Blood-Based tests for Cancer are a Long Way Off

April 7, 2014

Cancer therapy is often a hopeless war against insurmountable odds, in which radiation and chemotherapy are applied to tumors that have spread widely from their point of origin, and are untreatable. Patients arrive at this point because early cancers are undetectable, and by the time they are clinically manifested they are past the point of successful intervention. If low-cost, non-invasive tests for early cancers existed, survival rates would top 95%.  


Among the many tests for early cancer that have been reported in the media recently, a test that detects tiny amounts of DNA in the blood of lung cancer patients stands out. Developed by Dr. Maximilian Diehn and his colleagues at Stanford School of Medicine, the study was reported in Nature Medicine, and involved heavy smokers that are at very high risk for lung cancer. The authors claim that the test detects cancers about 50% of the time. The rate of false negatives is not given, and would require a very long time frame, given that a slow growing tumor could take years to reach clinical detectability.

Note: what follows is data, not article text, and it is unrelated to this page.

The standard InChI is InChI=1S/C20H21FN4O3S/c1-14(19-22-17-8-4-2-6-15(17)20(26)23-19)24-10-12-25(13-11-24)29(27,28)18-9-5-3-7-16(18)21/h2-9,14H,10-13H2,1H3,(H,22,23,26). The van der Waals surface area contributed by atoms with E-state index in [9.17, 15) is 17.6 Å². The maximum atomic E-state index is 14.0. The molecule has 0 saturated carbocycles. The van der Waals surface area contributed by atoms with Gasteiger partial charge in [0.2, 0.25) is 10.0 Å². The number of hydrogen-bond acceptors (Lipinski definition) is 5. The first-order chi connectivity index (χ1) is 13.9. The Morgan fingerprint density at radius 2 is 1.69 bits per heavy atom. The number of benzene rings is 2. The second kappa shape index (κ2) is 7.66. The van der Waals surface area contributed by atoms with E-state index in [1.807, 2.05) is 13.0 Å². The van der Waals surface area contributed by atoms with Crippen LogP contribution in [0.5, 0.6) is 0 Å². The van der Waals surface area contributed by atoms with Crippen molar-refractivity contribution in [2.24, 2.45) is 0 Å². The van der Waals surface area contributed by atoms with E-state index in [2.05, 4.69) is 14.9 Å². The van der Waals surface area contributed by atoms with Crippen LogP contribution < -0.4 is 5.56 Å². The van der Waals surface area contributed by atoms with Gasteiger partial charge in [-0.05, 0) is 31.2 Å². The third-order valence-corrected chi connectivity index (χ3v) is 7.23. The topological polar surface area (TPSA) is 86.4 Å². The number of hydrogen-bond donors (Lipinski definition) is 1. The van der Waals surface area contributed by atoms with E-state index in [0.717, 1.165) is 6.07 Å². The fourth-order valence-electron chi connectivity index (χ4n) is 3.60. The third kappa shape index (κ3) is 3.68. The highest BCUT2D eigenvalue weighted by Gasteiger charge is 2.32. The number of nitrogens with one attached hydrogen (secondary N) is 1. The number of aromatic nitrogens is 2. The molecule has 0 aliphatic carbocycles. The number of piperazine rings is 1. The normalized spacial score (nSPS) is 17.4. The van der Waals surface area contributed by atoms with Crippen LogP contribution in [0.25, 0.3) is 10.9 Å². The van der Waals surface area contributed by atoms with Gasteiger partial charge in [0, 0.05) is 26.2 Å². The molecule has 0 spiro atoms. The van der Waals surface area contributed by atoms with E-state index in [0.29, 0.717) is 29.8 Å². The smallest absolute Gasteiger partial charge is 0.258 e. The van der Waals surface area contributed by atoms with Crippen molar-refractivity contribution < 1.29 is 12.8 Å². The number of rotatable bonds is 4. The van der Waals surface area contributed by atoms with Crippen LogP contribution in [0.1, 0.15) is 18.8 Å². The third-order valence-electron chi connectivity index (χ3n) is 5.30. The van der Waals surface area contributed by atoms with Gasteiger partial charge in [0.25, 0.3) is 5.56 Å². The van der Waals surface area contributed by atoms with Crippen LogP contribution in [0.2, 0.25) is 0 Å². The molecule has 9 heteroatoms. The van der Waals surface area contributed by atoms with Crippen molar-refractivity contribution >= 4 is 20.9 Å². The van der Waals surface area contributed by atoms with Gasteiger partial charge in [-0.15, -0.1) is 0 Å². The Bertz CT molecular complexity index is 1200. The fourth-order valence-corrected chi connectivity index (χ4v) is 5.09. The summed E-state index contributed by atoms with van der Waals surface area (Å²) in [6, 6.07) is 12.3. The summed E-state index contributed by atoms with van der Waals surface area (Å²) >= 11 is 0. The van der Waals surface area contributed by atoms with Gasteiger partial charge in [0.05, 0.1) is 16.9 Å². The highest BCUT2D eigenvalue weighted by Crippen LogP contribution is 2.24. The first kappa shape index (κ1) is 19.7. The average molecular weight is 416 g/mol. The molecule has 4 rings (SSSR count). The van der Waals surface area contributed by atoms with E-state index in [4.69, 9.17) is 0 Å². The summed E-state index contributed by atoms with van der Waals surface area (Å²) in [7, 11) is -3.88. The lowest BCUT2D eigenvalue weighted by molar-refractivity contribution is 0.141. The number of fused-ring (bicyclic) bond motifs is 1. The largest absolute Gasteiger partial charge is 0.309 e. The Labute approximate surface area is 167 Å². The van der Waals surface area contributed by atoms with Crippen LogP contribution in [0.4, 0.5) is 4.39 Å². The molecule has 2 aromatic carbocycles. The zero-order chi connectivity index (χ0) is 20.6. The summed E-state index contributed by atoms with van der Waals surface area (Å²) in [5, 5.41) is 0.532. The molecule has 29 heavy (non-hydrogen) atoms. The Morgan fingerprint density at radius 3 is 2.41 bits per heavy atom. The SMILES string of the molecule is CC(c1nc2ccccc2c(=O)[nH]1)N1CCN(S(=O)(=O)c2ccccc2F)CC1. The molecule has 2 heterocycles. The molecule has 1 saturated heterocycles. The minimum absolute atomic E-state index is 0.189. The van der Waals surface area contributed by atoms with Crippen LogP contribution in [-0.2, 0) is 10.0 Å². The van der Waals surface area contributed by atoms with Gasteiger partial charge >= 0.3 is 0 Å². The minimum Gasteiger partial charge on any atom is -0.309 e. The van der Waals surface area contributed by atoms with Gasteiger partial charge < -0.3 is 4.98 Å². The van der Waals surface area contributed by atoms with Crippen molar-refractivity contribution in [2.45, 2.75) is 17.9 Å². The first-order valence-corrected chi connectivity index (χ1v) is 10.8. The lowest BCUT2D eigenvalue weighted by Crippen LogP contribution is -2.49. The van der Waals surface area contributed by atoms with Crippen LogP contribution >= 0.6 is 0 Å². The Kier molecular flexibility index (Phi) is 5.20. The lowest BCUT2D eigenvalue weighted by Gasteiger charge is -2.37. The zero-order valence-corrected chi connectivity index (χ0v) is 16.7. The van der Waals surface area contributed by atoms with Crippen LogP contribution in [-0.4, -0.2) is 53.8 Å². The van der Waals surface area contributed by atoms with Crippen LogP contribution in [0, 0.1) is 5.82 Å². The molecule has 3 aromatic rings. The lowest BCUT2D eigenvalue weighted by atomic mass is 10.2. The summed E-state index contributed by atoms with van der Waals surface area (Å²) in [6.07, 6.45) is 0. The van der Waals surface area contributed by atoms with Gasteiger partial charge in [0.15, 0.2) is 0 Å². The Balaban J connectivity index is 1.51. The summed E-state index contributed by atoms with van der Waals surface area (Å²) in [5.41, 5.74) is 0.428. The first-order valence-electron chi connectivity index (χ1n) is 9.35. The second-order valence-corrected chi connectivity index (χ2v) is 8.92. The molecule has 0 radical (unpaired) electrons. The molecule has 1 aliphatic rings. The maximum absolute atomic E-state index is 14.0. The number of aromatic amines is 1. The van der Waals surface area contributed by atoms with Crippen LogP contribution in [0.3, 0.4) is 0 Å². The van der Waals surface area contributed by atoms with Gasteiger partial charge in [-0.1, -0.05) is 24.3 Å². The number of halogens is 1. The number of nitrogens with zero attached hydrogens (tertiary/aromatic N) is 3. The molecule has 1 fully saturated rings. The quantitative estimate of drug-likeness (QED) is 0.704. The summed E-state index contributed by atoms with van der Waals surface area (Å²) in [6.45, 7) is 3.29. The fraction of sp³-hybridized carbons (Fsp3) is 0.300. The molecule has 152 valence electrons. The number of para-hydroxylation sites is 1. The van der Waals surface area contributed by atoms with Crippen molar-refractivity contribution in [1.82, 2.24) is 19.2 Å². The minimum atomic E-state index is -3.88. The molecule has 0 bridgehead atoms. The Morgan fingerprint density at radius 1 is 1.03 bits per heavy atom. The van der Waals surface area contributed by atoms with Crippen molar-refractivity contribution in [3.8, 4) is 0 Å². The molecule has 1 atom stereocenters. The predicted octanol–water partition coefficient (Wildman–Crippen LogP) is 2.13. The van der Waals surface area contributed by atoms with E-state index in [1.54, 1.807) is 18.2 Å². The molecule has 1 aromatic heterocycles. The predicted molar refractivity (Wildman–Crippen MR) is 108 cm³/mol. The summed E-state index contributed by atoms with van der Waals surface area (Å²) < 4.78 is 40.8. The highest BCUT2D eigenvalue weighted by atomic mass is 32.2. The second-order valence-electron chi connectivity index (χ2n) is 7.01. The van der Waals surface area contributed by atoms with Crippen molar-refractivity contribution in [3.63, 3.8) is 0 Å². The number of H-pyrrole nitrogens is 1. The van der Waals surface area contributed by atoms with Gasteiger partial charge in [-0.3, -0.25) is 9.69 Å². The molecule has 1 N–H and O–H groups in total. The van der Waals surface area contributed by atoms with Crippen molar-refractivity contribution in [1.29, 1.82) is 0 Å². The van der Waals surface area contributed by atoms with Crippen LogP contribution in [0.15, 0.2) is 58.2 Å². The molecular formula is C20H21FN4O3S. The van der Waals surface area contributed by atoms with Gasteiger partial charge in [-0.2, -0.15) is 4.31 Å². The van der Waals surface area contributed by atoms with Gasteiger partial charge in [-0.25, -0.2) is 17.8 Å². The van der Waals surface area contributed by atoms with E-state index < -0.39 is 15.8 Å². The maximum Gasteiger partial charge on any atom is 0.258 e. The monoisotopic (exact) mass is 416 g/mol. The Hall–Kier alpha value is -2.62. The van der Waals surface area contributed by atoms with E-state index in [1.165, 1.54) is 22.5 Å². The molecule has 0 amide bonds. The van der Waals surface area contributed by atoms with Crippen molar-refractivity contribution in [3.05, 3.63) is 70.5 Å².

While these and many other recent reports are encouraging, we still are a long ways from a safe, simple and effective early test for cancer. Given the controversy which never seems to resolve concerning the PSA test, there is no chance that another blood-based test for a cancer marker will enjoy an easy road to FDA approval. Since the only currently available tests for lung cancer are expensive, dangerous and invasive, any significant rate of false positives would be unacceptable. Add to this the cost of the test, which is bound to be in at least in the hundreds of dollars, and it is evident that we still are years away from a widely applicable early cancer diagnostic test.


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